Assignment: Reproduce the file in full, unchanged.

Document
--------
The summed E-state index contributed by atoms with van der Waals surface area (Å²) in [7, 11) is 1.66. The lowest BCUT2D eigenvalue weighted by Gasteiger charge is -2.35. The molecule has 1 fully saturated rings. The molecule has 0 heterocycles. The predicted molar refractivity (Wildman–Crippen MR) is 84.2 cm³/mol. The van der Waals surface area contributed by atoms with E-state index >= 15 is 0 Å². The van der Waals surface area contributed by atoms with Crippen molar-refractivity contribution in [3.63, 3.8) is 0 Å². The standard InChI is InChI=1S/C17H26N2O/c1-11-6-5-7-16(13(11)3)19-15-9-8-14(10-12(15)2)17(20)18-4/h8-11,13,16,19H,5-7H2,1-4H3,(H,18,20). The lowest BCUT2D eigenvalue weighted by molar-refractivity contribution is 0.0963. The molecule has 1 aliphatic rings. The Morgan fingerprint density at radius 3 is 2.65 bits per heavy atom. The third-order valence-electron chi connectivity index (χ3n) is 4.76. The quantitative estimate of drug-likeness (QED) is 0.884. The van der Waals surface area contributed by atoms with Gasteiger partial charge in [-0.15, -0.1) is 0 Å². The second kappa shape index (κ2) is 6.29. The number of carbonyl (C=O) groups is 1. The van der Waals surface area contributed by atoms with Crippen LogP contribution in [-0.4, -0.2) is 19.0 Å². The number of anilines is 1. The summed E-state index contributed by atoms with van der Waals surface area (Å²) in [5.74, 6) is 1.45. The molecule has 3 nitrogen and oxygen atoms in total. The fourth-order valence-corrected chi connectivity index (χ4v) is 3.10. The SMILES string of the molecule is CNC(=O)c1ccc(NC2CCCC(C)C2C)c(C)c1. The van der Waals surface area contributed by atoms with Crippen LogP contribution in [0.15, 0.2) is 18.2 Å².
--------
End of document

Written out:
The summed E-state index contributed by atoms with van der Waals surface area (Å²) in [7, 11) is 1.66. The lowest BCUT2D eigenvalue weighted by Gasteiger charge is -2.35. The molecule has 1 fully saturated rings. The molecule has 0 heterocycles. The predicted molar refractivity (Wildman–Crippen MR) is 84.2 cm³/mol. The van der Waals surface area contributed by atoms with E-state index >= 15 is 0 Å². The van der Waals surface area contributed by atoms with Crippen molar-refractivity contribution in [3.63, 3.8) is 0 Å². The standard InChI is InChI=1S/C17H26N2O/c1-11-6-5-7-16(13(11)3)19-15-9-8-14(10-12(15)2)17(20)18-4/h8-11,13,16,19H,5-7H2,1-4H3,(H,18,20). The lowest BCUT2D eigenvalue weighted by molar-refractivity contribution is 0.0963. The molecule has 1 aliphatic rings. The Morgan fingerprint density at radius 3 is 2.65 bits per heavy atom. The third-order valence-electron chi connectivity index (χ3n) is 4.76. The quantitative estimate of drug-likeness (QED) is 0.884. The van der Waals surface area contributed by atoms with Gasteiger partial charge in [-0.15, -0.1) is 0 Å². The second kappa shape index (κ2) is 6.29. The number of carbonyl (C=O) groups is 1. The van der Waals surface area contributed by atoms with Crippen LogP contribution in [-0.4, -0.2) is 19.0 Å². The number of anilines is 1. The summed E-state index contributed by atoms with van der Waals surface area (Å²) in [5.74, 6) is 1.45. The molecule has 3 nitrogen and oxygen atoms in total. The fourth-order valence-corrected chi connectivity index (χ4v) is 3.10. The SMILES string of the molecule is CNC(=O)c1ccc(NC2CCCC(C)C2C)c(C)c1. The van der Waals surface area contributed by atoms with Crippen LogP contribution in [0.15, 0.2) is 18.2 Å².